White PaperSetting BYOD Policy:A New Partnershipfor IT and HRGive ThemWhat They WantYour employees—likeall consumers—cannow access tools thatwere once too costly orspecialized for a massaudience. As a result,employees can moreeasily find products tofit their needs. Suchconsumerization,particularly in theIT sector, enablesemployees to createtheir own technologysolutions when one isnot readily available.Put another way:if your organizationdoesn’t provide thedevices and BYODusage policies thatemployees want,employees will createtheir own—and thatopens the enterpriseto risk.BYOD Policy CreationA successful BYOD policy protects your infrastructure as well as employee andcompany privacy; such a policy requires communication, training, expense justification,and collaboration between IT and HR. Both departments play a crucial role in creatingthis partnership. IT is becoming more essential as technology intersects with the wayorganizations are managed and run. And because BYOD is in part an organizationalliability, HR must educate the workforce on BYOD usage and help create policies thatminimize risk and maximize the benefits.First: Take InventoryPrior to embarking on a solution, it is critical that you take inventory of your company’sassets. A current snapshot will help you best address, integrate, or change existingbehaviors and understand the benefits employees are seeking. IT and HR need to workclosely with the relevant business unit managers to orchestrate a successful rollout ofthis phase.IT should begin its inventory process by finding all devices, access points, geographicalrequirements, and applications currently in use and then identifying solutions to addresscurrent behaviors, as well as determining appropriate security levels and wiping,blocking, and access controls. IT should then establish support requirements, identifyexpenses, and define practices and solutions that support IT in centralized policymanagement.HR will create policies to address legal liability—such as when passwords and personaldata are necessary to access personal devices. After HR has defined clear parameters,ask your legal department to review your BYOD policy and supply the appropriate legaldisclaimer that protects employees and the company. Legal counsel can also addressconcerns about corporate rights to data and define the circumstances in which datamay be deleted.Organizations will need to address a variety of other issues as well. For instance, whattype of internal assessments, investigations, audits, and security incident responsesshould employees expect? What is required of employees when they sell or sharedevices? How should devices and compliance be monitored and enforced? IT and HRcan answer these questions by crafting unified corporate policies that will pass auditsand minimize liabilities.Business unit managers should help develop rules, policies, and security requirementsfor their particular users.Caveat: If the risks and costs outweigh BYOD’s potential benefits, you may need to abandonyour BYOD strategy altogether. Risk assessment is an essential part of the process.Create Integrated Solutions that Empower EmployeesOnce the BYOD rules, roles, and policies have been defined, you are ready to createsolutions that leverage BYOD benefits. Generate awareness and ensure compliancethrough a corporate education campaign. HR must ensure employees acknowledge,and consent to, the BYOD policies and corporate standards. IT can then deploymanagement and monitoring tools for centralized oversight, integrate existing devices,and provide users with self-service management tools to avoid support “overload.”Finally, business managers can empower employees—and boost their productivity—by giving employees access to their favorite and most productive tools, devices, andapplications. With proper BYOD planning and policies, you can take the risk out ofmobile device usage and reap the benefits.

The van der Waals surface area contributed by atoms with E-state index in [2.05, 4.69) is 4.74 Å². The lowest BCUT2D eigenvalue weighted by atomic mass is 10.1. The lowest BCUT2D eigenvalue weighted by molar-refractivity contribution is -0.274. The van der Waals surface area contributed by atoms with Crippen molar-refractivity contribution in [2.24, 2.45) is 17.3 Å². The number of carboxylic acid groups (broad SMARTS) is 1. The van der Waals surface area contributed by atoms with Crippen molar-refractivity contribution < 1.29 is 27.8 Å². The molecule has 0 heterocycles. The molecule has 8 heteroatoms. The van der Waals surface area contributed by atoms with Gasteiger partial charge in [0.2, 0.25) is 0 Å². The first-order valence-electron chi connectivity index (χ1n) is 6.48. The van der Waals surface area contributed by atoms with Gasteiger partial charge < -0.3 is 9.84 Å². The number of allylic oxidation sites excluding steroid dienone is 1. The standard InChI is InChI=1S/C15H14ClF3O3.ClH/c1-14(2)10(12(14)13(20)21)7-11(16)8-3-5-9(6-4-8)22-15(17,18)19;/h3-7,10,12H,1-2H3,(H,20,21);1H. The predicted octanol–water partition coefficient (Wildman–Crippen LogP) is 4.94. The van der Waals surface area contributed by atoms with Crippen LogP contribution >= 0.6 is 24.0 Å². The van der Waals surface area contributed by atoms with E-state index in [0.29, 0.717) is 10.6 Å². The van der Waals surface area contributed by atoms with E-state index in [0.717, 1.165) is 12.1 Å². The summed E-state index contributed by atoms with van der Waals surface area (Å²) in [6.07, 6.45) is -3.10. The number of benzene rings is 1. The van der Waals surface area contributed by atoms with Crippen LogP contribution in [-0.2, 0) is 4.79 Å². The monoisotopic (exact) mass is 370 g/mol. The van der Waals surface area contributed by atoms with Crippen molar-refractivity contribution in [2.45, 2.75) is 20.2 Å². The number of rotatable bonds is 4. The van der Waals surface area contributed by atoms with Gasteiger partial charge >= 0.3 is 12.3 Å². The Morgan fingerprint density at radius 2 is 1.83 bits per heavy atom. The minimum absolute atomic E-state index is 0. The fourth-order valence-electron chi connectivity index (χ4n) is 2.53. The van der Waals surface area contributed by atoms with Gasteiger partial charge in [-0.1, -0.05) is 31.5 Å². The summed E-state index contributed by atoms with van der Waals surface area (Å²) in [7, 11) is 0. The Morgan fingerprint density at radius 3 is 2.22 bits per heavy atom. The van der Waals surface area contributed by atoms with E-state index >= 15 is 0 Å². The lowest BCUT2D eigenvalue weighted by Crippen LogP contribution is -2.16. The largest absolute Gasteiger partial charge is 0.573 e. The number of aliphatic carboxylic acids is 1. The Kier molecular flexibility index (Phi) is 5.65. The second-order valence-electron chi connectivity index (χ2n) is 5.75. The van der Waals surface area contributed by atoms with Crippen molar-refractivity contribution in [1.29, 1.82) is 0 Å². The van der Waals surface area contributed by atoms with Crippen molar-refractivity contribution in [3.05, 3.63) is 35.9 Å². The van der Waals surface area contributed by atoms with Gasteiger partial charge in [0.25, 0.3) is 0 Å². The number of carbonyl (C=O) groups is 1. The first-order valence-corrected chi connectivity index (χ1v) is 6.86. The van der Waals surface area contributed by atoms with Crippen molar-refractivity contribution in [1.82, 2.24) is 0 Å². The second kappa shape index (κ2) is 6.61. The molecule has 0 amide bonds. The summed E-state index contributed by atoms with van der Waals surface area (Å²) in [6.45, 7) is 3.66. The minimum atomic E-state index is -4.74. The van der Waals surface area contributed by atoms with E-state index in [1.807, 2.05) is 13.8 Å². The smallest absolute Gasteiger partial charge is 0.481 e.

White PaperSetting BYOD Policy:A New Partnershipfor IT and HRBYOD Policy ChecklistStep One: Find Out How Employees Are Using Personal Devices for Work Survey and assess existing practices, applications, and devices—ask employeeswhat they’re actually doing and how it’s working for them. Establish user roles and requirements—ask business unit managers and employeeswhy they are using their personal devices for work; for example, what theyneeded to do and why they chose a personal device over a corporate device. Review current policies for provisioning or allowing personal devices, as well asexpense reimbursements. Compare actual behavior with existing policies—are employees aware of thepolicies and complying with them?Step Two: Define Needs, Roles, and RulesBased on information retained from the Level Set step [check this edit—is this what ismeant by “current reality”? If not, rephrase—“current reality” is too vague], make sureyour personal device policy accurately reflects: Activities and business unit needs that truly require corporate data access Data access requirements and privacy requirements Sharing requirements and collaboration Roles and rules requirementsStep Three: Define Levels of Support for Personal DevicesA complete BYOD policy includes clear definitions for support and a cost/benefitanalysis including: User roles and needs that qualify for personal device usage and support Geographic areas that qualify for support and access Expense and reimbursement policies Devices, versions, and operating systems that will be supported Minimum system requirements and configurationsStep Four: Legal Protection and TrainingAlways consult with your legal department before implementing your BYOD policy.Once you define clear parameters for usage and support, your legal department canreview the policy and provide the appropriate disclaimer to protect the company and itsemployees. Legal and training requirements should minimally include: Liability clause for damage, corruption, and data deletion Consent and waiver agreement Training on privacy trade-offs and expectations Training on support and update requirementsStep Five: Additional Policy Development ConsiderationsFollowing are some of the key risks and issues to consider finding a solution for: How to handle corporate access to personal email, chat, and social activity How to handle personal files such as music, movies, and financial information Risks of data transmission from personal devices and multiple operating systems Risks of key-logging on personal devices Meeting requirements of an encrypted VPN connection